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The media should continue to shed light on hate

By Stephen Lee, October 3 2018 —

A recent story published by the Gauntlet identified a University of Calgary student as an administrator for the Instagram account @rightwingism, which posted anti-Semitic, homophobic and racist content. Furthermore, the page had been offered potential funding by Philip Schuman, a United Conservative Party candidate for the Calgary-Glenmore riding. Covering cases like this is important because it ensures that we do not forget past lessons and that hate ceases to spread.

With neo-Nazism and white supremacy rearing its ugly head in North America, it’s important to remember how extremist ideologies became prominent historically. As the Nazi party gained popularity leading into the 1930s, the spread of anti-Semitic rhetoric increased until it dominated Central Europe, justifying the genocide of Jewish peoples, Slavic peoples, Romani, homosexuals and anyone who they deemed genetically inferior, such as people with disabilities or serious illnesses. Looking back, the catalyst of the rise of the Nazi party was words — ideas spread in hateful written propaganda, providing a scapegoat for economic strife.

There is inherent power in words, as they allow us to articulate our thoughts and beliefs. This subsequently allows us to rationalize our actions — no matter how abhorrent — if we believe them to be right.

When we fail to call out the dangerous views that are expressed by groups like @rightwingism, we create space for hate to grow and allow the memory of the past to become insignificant. The memory of the atrocities committed at the hands of the Nazi party and its collaborators cannot be forgotten. The genocide of 12-million people should not be remembered with fondness or depicted as an “edgy” joke, nor should those who orchestrated the crime. We need to remember these events and learn from the mistakes made by society. By covering hate speech, we ensure that these lessons are not lost.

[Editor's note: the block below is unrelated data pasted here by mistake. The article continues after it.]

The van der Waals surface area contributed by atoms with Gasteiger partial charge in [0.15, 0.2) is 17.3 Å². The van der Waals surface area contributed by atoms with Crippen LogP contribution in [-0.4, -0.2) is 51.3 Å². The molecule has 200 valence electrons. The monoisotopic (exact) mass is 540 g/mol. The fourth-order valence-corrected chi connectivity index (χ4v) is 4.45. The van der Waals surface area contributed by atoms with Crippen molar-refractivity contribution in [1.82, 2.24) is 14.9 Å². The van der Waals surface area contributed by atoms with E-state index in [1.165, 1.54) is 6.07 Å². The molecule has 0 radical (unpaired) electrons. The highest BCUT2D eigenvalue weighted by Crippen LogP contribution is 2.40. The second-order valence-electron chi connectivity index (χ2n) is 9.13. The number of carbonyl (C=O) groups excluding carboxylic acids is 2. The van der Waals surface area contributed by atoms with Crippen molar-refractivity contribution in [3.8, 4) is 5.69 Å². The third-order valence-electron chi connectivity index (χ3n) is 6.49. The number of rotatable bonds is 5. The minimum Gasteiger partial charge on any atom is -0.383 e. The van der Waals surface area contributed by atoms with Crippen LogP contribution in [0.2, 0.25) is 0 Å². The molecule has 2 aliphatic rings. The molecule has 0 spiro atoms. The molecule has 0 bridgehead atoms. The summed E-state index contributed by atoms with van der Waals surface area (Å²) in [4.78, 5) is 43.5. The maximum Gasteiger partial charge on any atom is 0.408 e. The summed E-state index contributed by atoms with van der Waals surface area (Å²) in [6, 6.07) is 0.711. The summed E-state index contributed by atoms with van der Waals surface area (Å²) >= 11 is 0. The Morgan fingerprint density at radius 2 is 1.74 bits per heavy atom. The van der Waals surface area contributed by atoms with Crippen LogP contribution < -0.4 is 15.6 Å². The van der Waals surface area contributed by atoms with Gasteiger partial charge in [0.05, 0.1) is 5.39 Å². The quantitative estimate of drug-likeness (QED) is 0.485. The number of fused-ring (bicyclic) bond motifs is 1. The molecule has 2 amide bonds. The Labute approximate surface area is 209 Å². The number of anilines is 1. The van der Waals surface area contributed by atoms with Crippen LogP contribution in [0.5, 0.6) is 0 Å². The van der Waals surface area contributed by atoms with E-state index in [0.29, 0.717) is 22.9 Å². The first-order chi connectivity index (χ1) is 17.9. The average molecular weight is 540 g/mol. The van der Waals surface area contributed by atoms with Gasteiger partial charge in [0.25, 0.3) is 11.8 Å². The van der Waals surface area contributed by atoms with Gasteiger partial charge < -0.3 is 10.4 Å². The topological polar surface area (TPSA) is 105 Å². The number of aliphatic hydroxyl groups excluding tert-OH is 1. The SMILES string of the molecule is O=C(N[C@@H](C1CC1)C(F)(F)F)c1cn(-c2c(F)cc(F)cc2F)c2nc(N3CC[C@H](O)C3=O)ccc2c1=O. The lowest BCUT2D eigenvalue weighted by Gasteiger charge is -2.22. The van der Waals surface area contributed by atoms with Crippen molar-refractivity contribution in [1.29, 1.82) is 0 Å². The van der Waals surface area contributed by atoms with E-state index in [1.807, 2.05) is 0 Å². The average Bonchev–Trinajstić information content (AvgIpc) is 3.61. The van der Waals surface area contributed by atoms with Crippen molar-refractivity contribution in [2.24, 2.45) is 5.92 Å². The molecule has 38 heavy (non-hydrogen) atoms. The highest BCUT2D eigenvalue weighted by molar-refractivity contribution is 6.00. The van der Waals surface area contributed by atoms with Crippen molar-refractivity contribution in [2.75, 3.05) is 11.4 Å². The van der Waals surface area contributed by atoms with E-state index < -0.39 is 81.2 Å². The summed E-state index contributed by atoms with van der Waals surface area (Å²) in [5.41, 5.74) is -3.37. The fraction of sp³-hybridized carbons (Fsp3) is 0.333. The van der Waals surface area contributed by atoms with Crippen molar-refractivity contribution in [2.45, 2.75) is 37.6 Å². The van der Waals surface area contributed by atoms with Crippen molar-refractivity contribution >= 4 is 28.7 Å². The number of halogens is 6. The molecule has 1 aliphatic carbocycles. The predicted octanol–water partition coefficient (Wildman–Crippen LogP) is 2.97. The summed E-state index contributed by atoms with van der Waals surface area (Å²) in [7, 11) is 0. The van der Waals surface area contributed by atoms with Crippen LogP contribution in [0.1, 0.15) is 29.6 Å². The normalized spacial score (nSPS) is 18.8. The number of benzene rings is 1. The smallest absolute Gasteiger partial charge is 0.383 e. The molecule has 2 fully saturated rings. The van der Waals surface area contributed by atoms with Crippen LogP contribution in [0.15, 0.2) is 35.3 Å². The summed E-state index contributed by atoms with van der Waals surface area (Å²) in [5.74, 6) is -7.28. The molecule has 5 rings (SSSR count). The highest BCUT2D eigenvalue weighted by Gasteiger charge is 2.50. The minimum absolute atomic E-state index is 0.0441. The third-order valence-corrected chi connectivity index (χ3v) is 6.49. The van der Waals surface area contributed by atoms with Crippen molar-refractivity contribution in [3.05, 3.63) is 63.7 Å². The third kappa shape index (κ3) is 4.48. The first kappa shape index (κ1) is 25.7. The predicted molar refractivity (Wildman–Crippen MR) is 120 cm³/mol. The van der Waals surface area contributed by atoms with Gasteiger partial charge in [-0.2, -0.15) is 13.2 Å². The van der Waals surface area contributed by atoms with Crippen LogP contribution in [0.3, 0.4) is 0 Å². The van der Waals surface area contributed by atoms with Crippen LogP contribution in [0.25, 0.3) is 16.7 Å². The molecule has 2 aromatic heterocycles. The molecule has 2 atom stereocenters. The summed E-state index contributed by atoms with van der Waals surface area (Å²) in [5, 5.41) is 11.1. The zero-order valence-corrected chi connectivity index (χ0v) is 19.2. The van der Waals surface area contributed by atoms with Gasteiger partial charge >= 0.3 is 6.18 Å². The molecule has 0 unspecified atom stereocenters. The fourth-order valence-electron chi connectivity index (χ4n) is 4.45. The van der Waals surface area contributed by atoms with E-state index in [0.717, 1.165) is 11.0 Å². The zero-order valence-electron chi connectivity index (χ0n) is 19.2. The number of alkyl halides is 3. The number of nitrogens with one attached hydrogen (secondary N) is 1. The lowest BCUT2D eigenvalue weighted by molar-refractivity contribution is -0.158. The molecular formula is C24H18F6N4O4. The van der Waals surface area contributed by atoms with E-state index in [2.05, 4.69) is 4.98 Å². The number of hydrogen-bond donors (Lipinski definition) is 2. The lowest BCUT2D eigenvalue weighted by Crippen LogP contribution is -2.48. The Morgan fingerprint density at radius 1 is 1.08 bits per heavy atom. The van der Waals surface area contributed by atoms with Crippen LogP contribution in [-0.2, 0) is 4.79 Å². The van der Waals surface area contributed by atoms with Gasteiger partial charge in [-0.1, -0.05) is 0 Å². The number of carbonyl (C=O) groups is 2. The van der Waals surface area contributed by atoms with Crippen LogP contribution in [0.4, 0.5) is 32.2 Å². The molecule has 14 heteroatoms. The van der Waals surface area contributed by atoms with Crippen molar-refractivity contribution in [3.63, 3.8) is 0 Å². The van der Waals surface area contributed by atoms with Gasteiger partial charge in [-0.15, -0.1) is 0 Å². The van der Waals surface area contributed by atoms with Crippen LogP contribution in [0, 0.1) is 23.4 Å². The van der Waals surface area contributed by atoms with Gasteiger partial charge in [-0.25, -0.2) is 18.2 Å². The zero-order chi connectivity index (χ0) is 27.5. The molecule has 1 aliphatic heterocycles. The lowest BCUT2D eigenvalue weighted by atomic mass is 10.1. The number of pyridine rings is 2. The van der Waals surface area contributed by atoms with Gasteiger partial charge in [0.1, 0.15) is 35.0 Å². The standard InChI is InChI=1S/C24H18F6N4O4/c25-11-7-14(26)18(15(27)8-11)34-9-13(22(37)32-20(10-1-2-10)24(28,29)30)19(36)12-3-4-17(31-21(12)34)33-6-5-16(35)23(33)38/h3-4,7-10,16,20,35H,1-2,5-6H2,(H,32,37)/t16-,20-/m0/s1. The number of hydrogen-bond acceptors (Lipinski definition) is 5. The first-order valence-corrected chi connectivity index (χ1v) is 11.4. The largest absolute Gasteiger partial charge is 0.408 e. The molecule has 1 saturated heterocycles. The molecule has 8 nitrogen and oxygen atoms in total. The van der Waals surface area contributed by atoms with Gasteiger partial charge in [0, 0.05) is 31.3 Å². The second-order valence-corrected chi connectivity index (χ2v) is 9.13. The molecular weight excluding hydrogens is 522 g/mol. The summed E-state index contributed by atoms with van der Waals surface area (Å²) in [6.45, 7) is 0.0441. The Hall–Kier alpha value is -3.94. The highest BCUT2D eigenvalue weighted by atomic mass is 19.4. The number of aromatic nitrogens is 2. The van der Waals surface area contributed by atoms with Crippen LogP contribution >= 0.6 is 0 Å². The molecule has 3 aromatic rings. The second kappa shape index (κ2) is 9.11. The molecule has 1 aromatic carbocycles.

And it isn’t exclusive to anti-Semitism. Condemnation of interracial marriage, as appeared on @rightwingism, also needs to be exposed. We cannot forget the egregiousness of racial segregation. If the memories of past discriminations fade, we fail to learn and become trapped in cyclical mistakes, at which point we cannot say society has progressed since the events of either the Holocaust and the civil rights movements.

It should also be noted that this is not an infringement on freedom of expression. Nothing is stopping anyone from saying bigoted things on the internet. Rather, there are consequences for such behaviour, from which one cannot escape. When the Gauntlet named Leslie Gillam as one of the page’s administrators, it was not to scrutinize his personal politics, which he says centre on open political discourse. There is nothing wrong with political discourse, but what @rightwingism proliferates is not political discourse — it is hate speech.

The Gauntlet ensured that the dissemination of hate did not go unnoticed. A failure to do so would allow it to grow. It would allow continued decay of the memory of heinous crimes and would perpetuate the repetition of past mistakes. Only by acknowledging the past and understanding what happened can we grow as a society.

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